|Operating bases||Adelaide Airport
|Subsidiaries||Eastern Australia Airlines
AirLink (operated by Cobham Aviation Services Australia)
|Headquarters||Sydney, New South Wales, Australia|
QantasLink is a regional brand of Australian airline Qantas and is an affiliate member of the Oneworld airline alliance. It is a major competitor to Regional Express Airlines and Virgin Australia Regional Airlines. As of September 2010 QantasLink provides 1900 flights each week to 54 domestic and international locations. 
Prior to 2002, Qantas' various subsidiaries operated under separate brands. In 2002 a common brand was created, encompassing AirLink (a franchise, operated at the time by National Jet), Sunstate Airlines, Eastern Australia Airlines, and Southern Australia Airlines.
For a short while, QantasLink took over some of Qantas' non-trunk routes, such as Sydney - Sunshine Coast, using Boeing 717s that were inherited after Qantas acquired Impulse Airlines. QantasLink ceased operating some of these routes after Qantas formed low-cost subsidiary Jetstar Airways, transferring the Boeing 717 aircraft and routes to the new airline. In 2005/06, eight of the 717s were returned to QantasLink following Jetstar's acquisition of Airbus A320 aircraft, to be operated in Western Australia, Northern Territory and far north Queensland by National Jet (now Cobham Aviation Services Australia).
|Boeing 717-200||18||2||12||98||110||Operated by Cobham Aviation|
|Bombardier Dash 8 Q200||3||0||36||36||Operated by Eastern Australia|
|Bombardier Dash 8 Q300||16||0||50||50||Operated by Eastern Australia|
|Bombardier Dash 8 Q400||31||0||74||74||Operated by Sunstate|
QantasLink flights are operated by the individual airlines that make up the group - Eastern Australia Airlines and Sunstate Airlines; and also contracted carrier Cobham Aviation. All flights use QF IATA codes, and on 5 January 2009 both Eastern and Sunstate changed from their previous individual callsigns to the common Q-Link (pronounced "Cue-Link").
QantasLink increased capacity by replacing many of its smaller Dash 8 aircraft with Dash 8 Q400s. QantasLink pursued this deal despite landing gear problems with Q400 aircraft by some airlines. This problem also saw a grounding of the Q400s by QantasLink, though all were deemed safe and returned to service.
As part of its further expansion, QantasLink entered the South Australian market in December 2005, with flights from Adelaide to Port Lincoln and Kangaroo Island. Interstate flights were also introduced between Kangaroo Island and Melbourne. Due to low passenger loads, these services ceased operation at the end of June 2006, along with the services from Melbourne to Burnie. On 8 December 2009, QantasLink announced that it would re-enter the Adelaide to Port Lincoln market from February 2010, using Q400 aircraft flying 23 return services a week.
Since 2005, QantasLink 717 services in Western Australia, Queensland and the Northern Territory have been contracted to Cobham Aviation (formerly National Jet Systems), using the QantasLink brand. The hubs for QantasLink under the Cobham contract are in Perth, Western Australia, Cairns, Queensland and Darwin, Northern Territory.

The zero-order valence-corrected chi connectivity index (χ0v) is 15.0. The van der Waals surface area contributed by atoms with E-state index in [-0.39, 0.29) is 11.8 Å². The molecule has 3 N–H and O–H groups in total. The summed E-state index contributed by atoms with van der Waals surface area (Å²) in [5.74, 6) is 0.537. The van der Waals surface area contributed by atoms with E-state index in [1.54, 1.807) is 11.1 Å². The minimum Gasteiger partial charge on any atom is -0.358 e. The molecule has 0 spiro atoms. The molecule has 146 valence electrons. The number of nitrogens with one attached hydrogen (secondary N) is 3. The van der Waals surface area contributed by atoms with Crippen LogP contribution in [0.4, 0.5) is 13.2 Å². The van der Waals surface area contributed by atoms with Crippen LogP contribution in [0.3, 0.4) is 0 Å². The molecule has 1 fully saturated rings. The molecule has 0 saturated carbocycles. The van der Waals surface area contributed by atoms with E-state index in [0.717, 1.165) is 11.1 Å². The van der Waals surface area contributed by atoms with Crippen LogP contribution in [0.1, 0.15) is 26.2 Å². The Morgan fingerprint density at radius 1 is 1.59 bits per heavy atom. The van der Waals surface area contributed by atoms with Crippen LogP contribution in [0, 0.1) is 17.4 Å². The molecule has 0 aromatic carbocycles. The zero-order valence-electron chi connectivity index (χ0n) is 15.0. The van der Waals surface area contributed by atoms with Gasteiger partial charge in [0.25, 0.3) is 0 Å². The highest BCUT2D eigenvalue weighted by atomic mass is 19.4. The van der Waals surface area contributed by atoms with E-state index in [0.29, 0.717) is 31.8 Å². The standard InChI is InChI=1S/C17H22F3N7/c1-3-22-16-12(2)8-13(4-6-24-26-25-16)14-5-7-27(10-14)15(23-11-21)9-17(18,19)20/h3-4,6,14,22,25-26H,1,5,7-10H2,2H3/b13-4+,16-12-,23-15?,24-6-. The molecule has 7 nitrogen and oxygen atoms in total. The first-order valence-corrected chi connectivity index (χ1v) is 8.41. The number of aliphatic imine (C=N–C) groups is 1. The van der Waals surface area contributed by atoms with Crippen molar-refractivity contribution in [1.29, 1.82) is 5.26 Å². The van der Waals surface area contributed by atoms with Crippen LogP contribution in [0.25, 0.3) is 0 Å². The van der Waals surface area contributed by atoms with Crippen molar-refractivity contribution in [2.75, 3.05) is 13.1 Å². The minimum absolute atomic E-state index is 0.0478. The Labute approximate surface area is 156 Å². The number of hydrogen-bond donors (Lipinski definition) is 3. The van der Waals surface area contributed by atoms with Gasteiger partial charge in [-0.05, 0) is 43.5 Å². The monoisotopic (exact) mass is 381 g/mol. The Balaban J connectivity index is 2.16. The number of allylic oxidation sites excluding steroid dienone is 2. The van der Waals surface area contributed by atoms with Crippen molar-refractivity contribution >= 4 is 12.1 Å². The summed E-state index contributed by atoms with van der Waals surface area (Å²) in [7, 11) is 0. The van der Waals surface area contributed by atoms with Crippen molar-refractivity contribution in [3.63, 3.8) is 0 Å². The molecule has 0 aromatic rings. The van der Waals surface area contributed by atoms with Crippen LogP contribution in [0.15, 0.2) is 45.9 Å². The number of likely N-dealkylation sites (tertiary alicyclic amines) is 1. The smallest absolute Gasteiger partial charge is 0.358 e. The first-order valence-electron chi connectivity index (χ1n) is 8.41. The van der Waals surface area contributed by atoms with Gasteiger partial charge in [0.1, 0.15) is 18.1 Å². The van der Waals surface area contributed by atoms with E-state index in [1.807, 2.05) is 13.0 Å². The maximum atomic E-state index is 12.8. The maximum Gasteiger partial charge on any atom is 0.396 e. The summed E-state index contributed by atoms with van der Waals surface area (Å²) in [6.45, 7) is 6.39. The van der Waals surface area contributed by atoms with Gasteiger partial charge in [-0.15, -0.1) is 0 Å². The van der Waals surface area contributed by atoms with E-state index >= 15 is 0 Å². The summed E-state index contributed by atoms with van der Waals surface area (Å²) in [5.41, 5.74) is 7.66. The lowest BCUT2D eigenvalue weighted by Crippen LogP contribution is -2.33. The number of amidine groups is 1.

On 29 March 2010 QantasLink and the Qantas Group announced that it would start the first international QantasLink route, from Cairns to Port Moresby, utilising Q400 aircraft already based in Cairns. The service commenced in July 2010. A QantasLink spokesperson stated that "the airline would not turn into a fully fledged international airline, but could operate international routes in the future".
On 18 December 2014, QantasLink announced that it would add Whyalla, South Australia, to its expanding network, with double daily flights to commence on 13 April 2015. The route is serviced by the 50-seat Q300. 
- Qantaslink International Destinations
- QantasLink Domestic destinations served by Eastern Australia Airlines
- New South Wales
- Albury - Albury Airport
- Armidale - Armidale Airport
- Coffs Harbour - Coffs Harbour Airport
- Dubbo - Dubbo City Airport
- Lord Howe Island - Lord Howe Island Airport
- Moree - Moree Airport
- Port Macquarie - Port Macquarie Airport
- Sydney - Sydney Airport Hub
- Tamworth - Tamworth Airport
- Wagga Wagga - Wagga Wagga Airport
- South Australia
- QantasLink destinations served by Sunstate Airlines
- Barcaldine - Barcaldine Airport
- Biloela - Thangool Airport
- Blackall - Blackall Airport
- Brisbane - Brisbane Airport Hub
- Bundaberg - Bundaberg Airport
- Cairns - Cairns Airport Hub
- Charleville - Charleville Airport
- Cloncurry - Cloncurry Airport
- Emerald - Emerald Airport
- Gladstone - Gladstone Airport
- Hamilton Island - Great Barrier Reef Airport
- Hervey Bay - Hervey Bay Airport
- Horn Island - Horn Island Airport
- Longreach - Longreach Airport
- Mackay - Mackay Airport
- Moranbah - Moranbah Airport
- Mount Isa - Mount Isa Airport
- Rockhampton - Rockhampton Airport
- Roma - Roma Airport
- Townsville - Townsville Airport
- Weipa - Weipa Airport
- QantasLink destinations served by Cobham Aviation Services Australia (National Jet)
- Northern Territory
- Western Australia
Accidents and Incidents
- On 29 May 2003, Qantas Flight 1737, a domestic flight from Melbourne to Launceston, was subject to an attempted hijacking.
- "QANTAS Fact File" (PDF). Qantas. September 2010. Retrieved 20 September 2011.
- CASA civil aircraft register search, using "Eastern Australia Airlines", "Sunstate Airlines" and "Boeing 717" as search parameters. Search conducted 15 May 2014.
- New QantasLink for Adelaide-Port Lincoln route - AdelaideNow
- Bigger is better: Qantas introduces 72 seater - Northern Daily Leader
- Creedy, Steve (19 March 2010). "QantasLink seeks openings for young fleet". The Australian.
- "AIRPORT TAKES FLIGHT WITH QANTAS DEAL". Qantas Airways Limited. 3 September 2014.
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